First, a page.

Bryan Brillhart Photography Presents Dig Imperial Beach "Bird of the Week", the "Song Sparrow"
Aug 31, 2016 09:13PM ● Published by Paul Spear
Gallery: Bryan Brillhart Photography Presents Dig Imperial Beach "Bird of the Week", the "Song Sparrow+ [4 Images] Click any image to expand.
Bryan Brillhart of Bryan Brillhart Photography presents us with the Dig Imperial Beach “Bird of the Week”. This week’s bird is the "Song Sparrow (Melospiza melodia)"
The column will provide a picture of a bird(s) locally photographed and we will have background on the bird.
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Song Sparrow (Melospiza melodia)
This week’s “Bird of the Week” is the Song Sparrow (Melospiza melodia), a medium-sized American sparrow, and one of the most abundant, variable, and adaptable bird species. Very widespread in North America, this melodious sparrow is among the most familiar birds in some areas, such as the Northeast and Midwest. At times it is rather skulking in behavior, hiding in the thickets, seen only when it flies from bush to bush with a typical pumping motion of its tail. Usually, however, sheer numbers make it conspicuous.
Song sparrows vary in appearance over their wide range, from large dark birds on the
Aleutians to small pale ones in the desert Southwest. Adult song sparrows have brown upperparts with dark streaks on the back and are white underneath with dark streaking and a dark brown spot in the middle of the breast. They have a brown cap and a long brown rounded tail. Their face is gray with a streak through the eye. They are highly variable in size across numerous subspecies. Some local populations are vulnerable to loss of habitat, especially those in coastal marshes, but species as a whole is still widespread and abundant.
Habitat is in thickets, brush, marshes, roadsides, and gardens. Habitat varies over its wide range. In most areas, they are found in brushy fields, streamsides, shrubby marsh edges, woodland edges, hedgerows, and in well-vegetated gardens. Some coastal populations live in salt marshes such as our own Tijuana Estuary.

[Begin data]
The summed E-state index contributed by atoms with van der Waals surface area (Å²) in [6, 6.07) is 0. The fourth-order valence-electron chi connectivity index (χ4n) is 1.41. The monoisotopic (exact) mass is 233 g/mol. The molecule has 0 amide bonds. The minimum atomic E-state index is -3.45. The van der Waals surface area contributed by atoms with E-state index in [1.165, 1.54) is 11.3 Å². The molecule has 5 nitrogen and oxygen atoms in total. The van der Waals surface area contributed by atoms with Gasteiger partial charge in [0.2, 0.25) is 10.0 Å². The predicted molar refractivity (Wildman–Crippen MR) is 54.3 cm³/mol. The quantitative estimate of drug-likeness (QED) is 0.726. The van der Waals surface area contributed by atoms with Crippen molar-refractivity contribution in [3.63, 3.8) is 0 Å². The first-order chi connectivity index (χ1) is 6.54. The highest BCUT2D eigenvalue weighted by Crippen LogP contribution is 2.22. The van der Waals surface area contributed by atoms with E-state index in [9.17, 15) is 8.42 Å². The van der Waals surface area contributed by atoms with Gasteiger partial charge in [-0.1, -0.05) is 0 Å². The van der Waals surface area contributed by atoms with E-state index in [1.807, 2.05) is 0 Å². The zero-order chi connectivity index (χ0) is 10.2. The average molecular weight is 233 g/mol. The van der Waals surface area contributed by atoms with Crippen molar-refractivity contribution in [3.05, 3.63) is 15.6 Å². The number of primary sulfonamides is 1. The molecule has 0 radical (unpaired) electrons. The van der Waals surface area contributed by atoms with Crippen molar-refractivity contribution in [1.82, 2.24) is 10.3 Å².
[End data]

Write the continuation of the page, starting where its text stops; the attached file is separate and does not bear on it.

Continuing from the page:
They forage mostly on the ground, sometimes scratching in the soil to turn up items. They also sometimes forage in very shallow water (fractions of an inch deep) and up in shrubs and trees. They will come to bird feeders placed close to good cover. Diet is mostly insects and
seeds. Song sparrows eat many insects, especially in summer, including beetles, grasshoppers, caterpillars, ants, wasps, and also spiders. They also feed heavily on seeds in winter, mainly those of grasses and weeds. Birds in coastal marshes and on islands also feed on small crustaceans and mollusks, and perhaps rarely on small fish.
Males often defend only small nesting territories, so high densities of Song sparrows may be present in good habitat. In courtship, a male may chase a female, and may perform a fluttering flight among the bushes with their necks outstretched and their heads held high. Nest site varies, usually on ground under a clump of grass or a shrub, or less than 4' above the ground, but sometimes up to 10' or higher. Raised sites may be in shrubs, low trees, or marsh vegetation, often above water. Song sparrows rarely nest in the cavities of trees. Nests, built mostly or entirely by female, are an open cup of weeds, grass, leaves, strips of bark, lined with fine grass, rootlets, and animal hair.
After mating, females lay typically 4, often 3-5, rarely 2-6, pale greenish white, heavily spotted
with reddish brown, eggs. Incubation is apparently by females only for about 12-14 days. Both parents feed the nestlings. Young normally leave the nest in about 10-12 days after hatching, and remain with their parents for about another 3 weeks.
It is easy to spot this common bird in our own, Tijuana Estuary, but do not confuse it with the more rare and endangered Belding’s Savannah sparrow. Look for the Song sparrow’s distinctive dark brown spot in the middle of their breast. Until next week, happy birding!